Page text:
South Korea Test-Fires Solid-Fuel Space Rocket Amid Growing Tensions With North

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South Korea has successfully launched a solid-fuel rocket on March 30, the Defense Ministry said, marking an” important milestone” in the country’s efforts to enhance its space-based surveillance capabilities.

The test was conducted in Taean, 150 kilometers (93 miles) southwest of Seoul, and was the first since South Korea and the United States last year agreed to end decades of restrictions on Seoul’s development of ballistic missiles, Yonhap News Agency reported.

“[The test] came at a very grave juncture in which North Korea has recently breached its moratorium and launched an ICBM [intercontinental ballistic missile],” the ministry said.

“Regarding space as a core realm that significantly affects national security, [South Korea] will strengthen space defense capabilities based on inter-service cooperation at an early date,” it added.

The test aimed to “verify core technologies for space launch vehicles,” including the projectile’s fairing separation and upper-stage attitude control technology. The ministry also noted that South Korea plans to launch a spy satellite into orbit using a solid-fuel rocket.

A solid-fuel rocket has simpler structures and is less expensive to manufacture than the Nuri liquid-fuelled rocket launched last October, which failed to deliver a dummy satellite into orbit due to technical difficulties, according to the ministry.

The launch came amid tensions over North Korea’s recent ICBM launch, which involved a Hwasong-17 that experts dubbed a “monster missile” capable of striking anywhere in the United States and beyond.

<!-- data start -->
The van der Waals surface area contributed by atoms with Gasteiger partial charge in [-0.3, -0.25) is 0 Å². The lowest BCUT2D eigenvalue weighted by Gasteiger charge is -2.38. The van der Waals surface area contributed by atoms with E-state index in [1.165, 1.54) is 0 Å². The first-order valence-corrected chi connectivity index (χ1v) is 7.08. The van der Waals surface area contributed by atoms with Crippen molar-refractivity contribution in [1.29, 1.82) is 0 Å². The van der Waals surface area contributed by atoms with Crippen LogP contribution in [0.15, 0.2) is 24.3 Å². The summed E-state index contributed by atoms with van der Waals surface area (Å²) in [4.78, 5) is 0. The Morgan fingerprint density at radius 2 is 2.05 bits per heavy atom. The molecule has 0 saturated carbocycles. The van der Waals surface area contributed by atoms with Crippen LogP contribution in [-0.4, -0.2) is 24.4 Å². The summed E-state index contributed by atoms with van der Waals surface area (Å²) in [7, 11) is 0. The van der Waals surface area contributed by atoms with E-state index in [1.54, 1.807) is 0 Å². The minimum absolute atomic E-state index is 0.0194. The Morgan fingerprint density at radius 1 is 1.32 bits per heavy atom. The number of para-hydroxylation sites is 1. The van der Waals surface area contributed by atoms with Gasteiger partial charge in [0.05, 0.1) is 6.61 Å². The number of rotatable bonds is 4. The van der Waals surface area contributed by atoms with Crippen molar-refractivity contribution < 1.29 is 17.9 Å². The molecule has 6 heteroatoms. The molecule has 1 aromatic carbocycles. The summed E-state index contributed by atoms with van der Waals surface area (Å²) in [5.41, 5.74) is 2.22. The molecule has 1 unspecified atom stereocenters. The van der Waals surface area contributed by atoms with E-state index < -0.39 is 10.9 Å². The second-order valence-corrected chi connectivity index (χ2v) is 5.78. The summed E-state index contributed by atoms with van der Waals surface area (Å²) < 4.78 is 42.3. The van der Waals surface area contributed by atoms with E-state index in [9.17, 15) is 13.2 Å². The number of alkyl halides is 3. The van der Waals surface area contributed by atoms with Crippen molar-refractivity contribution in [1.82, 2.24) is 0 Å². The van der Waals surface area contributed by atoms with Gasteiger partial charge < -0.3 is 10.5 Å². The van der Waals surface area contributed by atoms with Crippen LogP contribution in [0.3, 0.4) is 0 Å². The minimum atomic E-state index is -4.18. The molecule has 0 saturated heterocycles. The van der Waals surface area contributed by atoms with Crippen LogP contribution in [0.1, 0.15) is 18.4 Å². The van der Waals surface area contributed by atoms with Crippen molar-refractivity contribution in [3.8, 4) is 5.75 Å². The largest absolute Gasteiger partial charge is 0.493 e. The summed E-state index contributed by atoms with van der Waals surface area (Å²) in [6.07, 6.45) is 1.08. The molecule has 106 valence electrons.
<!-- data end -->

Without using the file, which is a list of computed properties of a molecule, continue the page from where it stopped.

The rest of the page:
South Korea’s Defense Ministry concluded on March 29 that the launch didn’t involve a Hwasong-17 but rather a Hwasong-15, an older and smaller ICBM that Pyongyang test-fired in 2017. It observed that the missile’s speed, combustion, and stage separation were similar to those of the Hwasong-15.

Epoch Times Photo
North Korean leader Kim Jong Un walks away from what state media report is a “new type” of intercontinental ballistic missile in this undated photo released on March 24, 2022, by North Korea’s Korean Central News Agency (KCNA). (KCNA via Reuters)

The Hwasong-15 missile flew 596 miles (960 kilometers) at a maximum altitude of 2,796 miles (4,500 kilometers) when it was launched in 2017, while the recent ICBM traveled 681 miles (1,090 kilometers) at a maximum altitude of 3,905 miles (6,248.5 kilometers).

The ministry believes that North Korea’s deception about the launch of Hwasong-17 was likely an attempt to compensate for a failed launch on March 16 that South Korea claimed exploded in the skies after liftoff.

It added that Pyongyang may have intended to deceive its rivals into believing it possessed advanced ICBM technology to solidify its image as a military power and increase its leverage in future negotiations.

North Korea has conducted more than 10 missile tests this year, including two launches of reconnaissance satellites on March 4 and Feb. 27, which the United States said involved a new ICBM that Pyongyang first unveiled during a military parade in 2020.

Aldgra Fredly

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Aldgra Fredly is a freelance writer based in Malaysia, covering Asia Pacific news for The Epoch Times.



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